When nerve stimulation is used during regional block, insulated needles are most appropriate because the current from such needles results in a current sphere around the needle tip, whereas uninsulated needles emit current at the tip as well as along the shaft, potentially resulting in less precise needle location. A peripheral nerve stimulator should allow between 0.1 and 10 milliamperes (mA) of current in pulses lasting approximately 200 ms at a frequency of 1 or 2 pulses per second. The peripheral nerve stimulator should have a readily apparent readout of when a complete circuit is present, a consistent and accurate current output over its entire range, and a digital display of the current delivered with each pulse. This facilitates generalized location of the nerve while stimulating at 2 mA and allows refinement of needle positioning as the current pulse is reduced to 0.5–0.1 mA. The nerve stimulator should have the polarity of the terminals clearly identified because peripheral nerves are most effectively stimulated by using the needle as the cathode (negative terminal). Alternatively, if the circuit is established with the needle as anode (positive terminal), approximately four times as much current is necessary to produce equivalent stimulation. The positive lead of the stimulator should be placed in a site remote from the site of stimulation by connecting the lead to a common electrocardiographic electrode (see Fig. 3.5 ).
The use of a nerve stimulator is not a substitute for a complete knowledge of anatomy and careful site selection for needle insertion; in fact, as much attention should be paid to the anatomy and technique when using a nerve stimulator as when not using it. Large myelinated motor fibers are stimulated by less current than are smaller unmyelinated fibers, and muscle contraction is most often produced before patient discomfort. The needle should be carefully positioned to a point where muscle contraction can be elicited with 0.5–0.1 mA. If a pure sensory nerve is to be blocked, a similar procedure is followed; however, correct needle localization will require the patient to report a sense of pulsed “tingling or burning” over the cutaneous distribution of the sensory nerve. Once the needle is in the final position and stimulation is achieved with 0.5–0.1 mA, 1 mL of local anesthetic should be injected through the needle. If the needle is accurately positioned, this amount of solution should rapidly abolish the muscle contraction or the sensation with pulsed current.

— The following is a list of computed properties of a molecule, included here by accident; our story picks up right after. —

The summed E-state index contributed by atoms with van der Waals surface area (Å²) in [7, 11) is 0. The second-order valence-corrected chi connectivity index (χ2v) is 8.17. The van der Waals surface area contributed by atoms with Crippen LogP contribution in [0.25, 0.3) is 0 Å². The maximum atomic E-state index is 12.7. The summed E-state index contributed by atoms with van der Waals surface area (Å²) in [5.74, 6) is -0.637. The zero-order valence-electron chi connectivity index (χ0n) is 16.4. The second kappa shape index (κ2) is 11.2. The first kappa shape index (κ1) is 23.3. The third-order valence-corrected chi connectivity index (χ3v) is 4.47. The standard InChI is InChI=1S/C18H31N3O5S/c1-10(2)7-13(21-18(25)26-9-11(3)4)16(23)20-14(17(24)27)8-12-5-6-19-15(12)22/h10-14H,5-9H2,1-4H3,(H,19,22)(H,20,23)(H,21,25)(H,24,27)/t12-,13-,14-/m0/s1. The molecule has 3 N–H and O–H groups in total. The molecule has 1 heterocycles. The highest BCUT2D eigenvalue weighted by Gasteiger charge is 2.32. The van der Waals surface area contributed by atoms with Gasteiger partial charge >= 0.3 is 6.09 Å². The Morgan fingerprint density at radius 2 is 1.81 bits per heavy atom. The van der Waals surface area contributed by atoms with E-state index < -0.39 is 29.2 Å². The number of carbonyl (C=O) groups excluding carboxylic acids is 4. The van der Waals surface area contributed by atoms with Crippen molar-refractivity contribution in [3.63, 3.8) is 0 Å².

In the last decade, image-guided peripheral nerve blocks have become the norm for anesthesiologists at the forefront of regional anesthesia innovation. The dominant method of imaging is ultrasonography. Ultrasonographic imaging devices are noninvasive, portable, and moderately priced. Most work has been done using scanning probes with frequencies in the range of 5–10 megahertz (MHz). These devices are capable of identifying vascular and bony structures but not nerves. Contemporary devices using high-resolution probes (12–15 MHz) and compound imaging allow clear visualization of nerves, vessels, catheters, and local anesthetic injection and can potentially improve the techniques of ultrasonography-assisted peripheral nerve block. Use of these devices is limited by their cost, the need for training in their use and familiarity with ultrasonographic image anatomy, and the extra set of hands required. They work best with superficial nerve plexuses and can be limited by excessive obesity or anatomically distant structures. One of the keys to using this technology effectively is a sound understanding of the physics behind ultrasonography. A corollary to understanding the physics is the need for study and appreciation of the relevant human anatomy.